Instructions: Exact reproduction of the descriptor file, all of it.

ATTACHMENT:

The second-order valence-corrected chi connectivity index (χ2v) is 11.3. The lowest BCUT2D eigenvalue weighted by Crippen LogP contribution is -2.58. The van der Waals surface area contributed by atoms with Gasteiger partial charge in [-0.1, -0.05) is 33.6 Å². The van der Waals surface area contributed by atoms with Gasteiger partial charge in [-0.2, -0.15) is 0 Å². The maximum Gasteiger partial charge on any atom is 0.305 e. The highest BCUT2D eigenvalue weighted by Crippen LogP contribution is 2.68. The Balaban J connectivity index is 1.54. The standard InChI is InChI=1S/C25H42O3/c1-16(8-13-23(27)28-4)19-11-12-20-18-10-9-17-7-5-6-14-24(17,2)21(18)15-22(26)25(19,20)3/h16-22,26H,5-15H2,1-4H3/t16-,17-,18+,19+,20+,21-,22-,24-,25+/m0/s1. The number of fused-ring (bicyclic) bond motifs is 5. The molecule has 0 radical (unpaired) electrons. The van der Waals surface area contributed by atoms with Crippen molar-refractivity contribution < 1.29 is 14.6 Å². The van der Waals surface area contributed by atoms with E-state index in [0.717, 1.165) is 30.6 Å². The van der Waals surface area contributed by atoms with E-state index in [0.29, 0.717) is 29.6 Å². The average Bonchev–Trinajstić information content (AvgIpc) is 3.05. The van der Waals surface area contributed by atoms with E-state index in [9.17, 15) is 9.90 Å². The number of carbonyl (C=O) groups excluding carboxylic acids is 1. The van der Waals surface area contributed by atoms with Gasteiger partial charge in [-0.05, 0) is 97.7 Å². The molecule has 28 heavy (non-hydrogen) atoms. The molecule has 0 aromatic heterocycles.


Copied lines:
The second-order valence-corrected chi connectivity index (χ2v) is 11.3. The lowest BCUT2D eigenvalue weighted by Crippen LogP contribution is -2.58. The van der Waals surface area contributed by atoms with Gasteiger partial charge in [-0.1, -0.05) is 33.6 Å². The van der Waals surface area contributed by atoms with Gasteiger partial charge in [-0.2, -0.15) is 0 Å². The maximum Gasteiger partial charge on any atom is 0.305 e. The highest BCUT2D eigenvalue weighted by Crippen LogP contribution is 2.68. The Balaban J connectivity index is 1.54. The standard InChI is InChI=1S/C25H42O3/c1-16(8-13-23(27)28-4)19-11-12-20-18-10-9-17-7-5-6-14-24(17,2)21(18)15-22(26)25(19,20)3/h16-22,26H,5-15H2,1-4H3/t16-,17-,18+,19+,20+,21-,22-,24-,25+/m0/s1. The number of fused-ring (bicyclic) bond motifs is 5. The molecule has 0 radical (unpaired) electrons. The van der Waals surface area contributed by atoms with Crippen molar-refractivity contribution < 1.29 is 14.6 Å². The van der Waals surface area contributed by atoms with E-state index in [0.717, 1.165) is 30.6 Å². The van der Waals surface area contributed by atoms with E-state index in [0.29, 0.717) is 29.6 Å². The average Bonchev–Trinajstić information content (AvgIpc) is 3.05. The van der Waals surface area contributed by atoms with E-state index in [9.17, 15) is 9.90 Å². The number of carbonyl (C=O) groups excluding carboxylic acids is 1. The van der Waals surface area contributed by atoms with Gasteiger partial charge in [-0.05, 0) is 97.7 Å². The molecule has 28 heavy (non-hydrogen) atoms. The molecule has 0 aromatic heterocycles.